The exception proves the rule. That is certainly the case with something as complicated as the American system of federalism and the concept of states’ rights. The basic rule is that the federal government has been a much better protector of human and economic rights than the states. This contention was brought to light once again by the remarkable PBS documentary, Freedom Riders. First the rule, then the exception.
At the beginning of the film, historian Raymond Arsenault succinctly states the goal of the Riders. “The Freedom Rides of 1961 had a simple but daring plan: The Congress of Racial Equality came up with the idea to put blacks and whites in small groups on commercial buses, and they would deliberately violate the segregation laws of the Deep South.”
Representatives and direct Taxes shall be apportioned among the several States which may be included within this Union, according to their respective Numbers, which shall be determined by adding to the whole Number of free Persons, including those bound to Service for a Term of Years, and excluding Indians not taxed, three fifths of all other Persons.
The three-fifths clause was actually a concession by both Southern and Northern states. Virginia, North Carolina, and other states south of the Potomac wanted slaves to count as full persons in order to increase their population and thus give them greater representation in the House of Representatives. Northerners felt that if slaves couldn’t vote that they shouldn’t be counted for the purpose of apportionment. The three-fifths compromise was acceptable to both sides.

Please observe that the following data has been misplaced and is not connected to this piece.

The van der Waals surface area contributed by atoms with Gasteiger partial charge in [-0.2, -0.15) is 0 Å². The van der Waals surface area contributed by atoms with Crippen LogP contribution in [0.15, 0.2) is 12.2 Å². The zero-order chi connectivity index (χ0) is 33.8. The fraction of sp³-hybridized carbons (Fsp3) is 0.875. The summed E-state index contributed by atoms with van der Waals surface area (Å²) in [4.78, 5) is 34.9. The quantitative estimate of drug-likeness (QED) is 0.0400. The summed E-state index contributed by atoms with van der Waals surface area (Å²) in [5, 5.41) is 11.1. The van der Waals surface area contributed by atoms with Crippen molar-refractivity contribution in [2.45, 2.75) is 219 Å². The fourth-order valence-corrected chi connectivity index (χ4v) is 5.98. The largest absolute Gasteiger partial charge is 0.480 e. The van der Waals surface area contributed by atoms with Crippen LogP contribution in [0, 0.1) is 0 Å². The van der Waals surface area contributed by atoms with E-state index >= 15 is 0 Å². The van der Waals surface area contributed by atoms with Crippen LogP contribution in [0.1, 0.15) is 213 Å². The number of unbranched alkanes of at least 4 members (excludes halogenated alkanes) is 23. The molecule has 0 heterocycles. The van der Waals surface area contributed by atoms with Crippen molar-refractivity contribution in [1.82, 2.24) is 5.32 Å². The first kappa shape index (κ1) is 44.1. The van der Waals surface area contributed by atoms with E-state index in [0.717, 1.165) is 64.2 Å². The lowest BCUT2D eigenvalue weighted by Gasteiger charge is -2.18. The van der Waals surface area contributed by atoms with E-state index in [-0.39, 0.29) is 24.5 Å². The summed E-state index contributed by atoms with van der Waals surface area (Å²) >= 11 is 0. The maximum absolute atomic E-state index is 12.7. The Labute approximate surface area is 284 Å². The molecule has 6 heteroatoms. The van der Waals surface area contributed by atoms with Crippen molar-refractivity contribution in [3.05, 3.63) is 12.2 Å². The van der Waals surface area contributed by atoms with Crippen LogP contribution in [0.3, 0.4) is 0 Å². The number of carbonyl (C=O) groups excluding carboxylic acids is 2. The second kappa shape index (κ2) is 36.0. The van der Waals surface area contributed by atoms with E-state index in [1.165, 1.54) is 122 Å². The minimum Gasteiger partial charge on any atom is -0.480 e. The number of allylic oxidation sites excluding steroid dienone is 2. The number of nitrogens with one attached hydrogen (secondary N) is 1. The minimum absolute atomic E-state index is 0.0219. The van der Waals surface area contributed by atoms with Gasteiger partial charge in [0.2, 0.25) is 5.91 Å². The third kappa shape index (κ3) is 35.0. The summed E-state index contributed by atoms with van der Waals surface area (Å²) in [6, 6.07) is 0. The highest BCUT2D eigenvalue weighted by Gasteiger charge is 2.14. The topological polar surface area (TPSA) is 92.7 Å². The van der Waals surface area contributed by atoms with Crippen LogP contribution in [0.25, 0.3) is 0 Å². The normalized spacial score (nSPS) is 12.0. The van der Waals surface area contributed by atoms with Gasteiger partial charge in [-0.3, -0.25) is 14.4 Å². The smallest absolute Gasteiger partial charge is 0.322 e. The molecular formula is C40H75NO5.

Southerners did not see slavery as an egregious violation of human rights. Rather, they saw it is an essential element in the production of cotton and tobacco, the two crops that were America’s greatest exports at the time of the Constitution.
To Abolitionists, the Civil War was fought over the existence of slavery. To Republicans such as Abraham Lincoln, the war was fought because a suitable compromise could not be reached with southern states to prevent the expansion of slavery. A peaceful accord could not be reached. War ensued, and when General Robert E. Lee surrendered to General Ulysses S. Grant at Appomattox Court House, Virginia the North had presumably won.
The rules of the North prevailed in the South through 1876, when a political compromise was reached, removing Northern soldiers from the South. With the federal government no longer protecting human rights, the South abused African-Americans in vicious and persistent ways. Jim Crow Laws permitted racial segregation that, in many ways, was tantamount to slavery.
It was these Jim Crow Laws that re-enslaved African-Americans. Attempts to overturn these laws were few and generally futile. However, there was an inexorable movement toward integration that was demonstrated, in part, by President Harry Truman’s decision in 1948 to integrate the armed forces. Six years later, the U. S. Supreme Court ruled in Brown v. Board of Education that public schools must be desegregated.
However, as pointed out in “Freedom Riders,” a federal ruling did not necessarily mean that change would ensue. Consider the following excerpt from the transcript of ‘Freedom Riders:”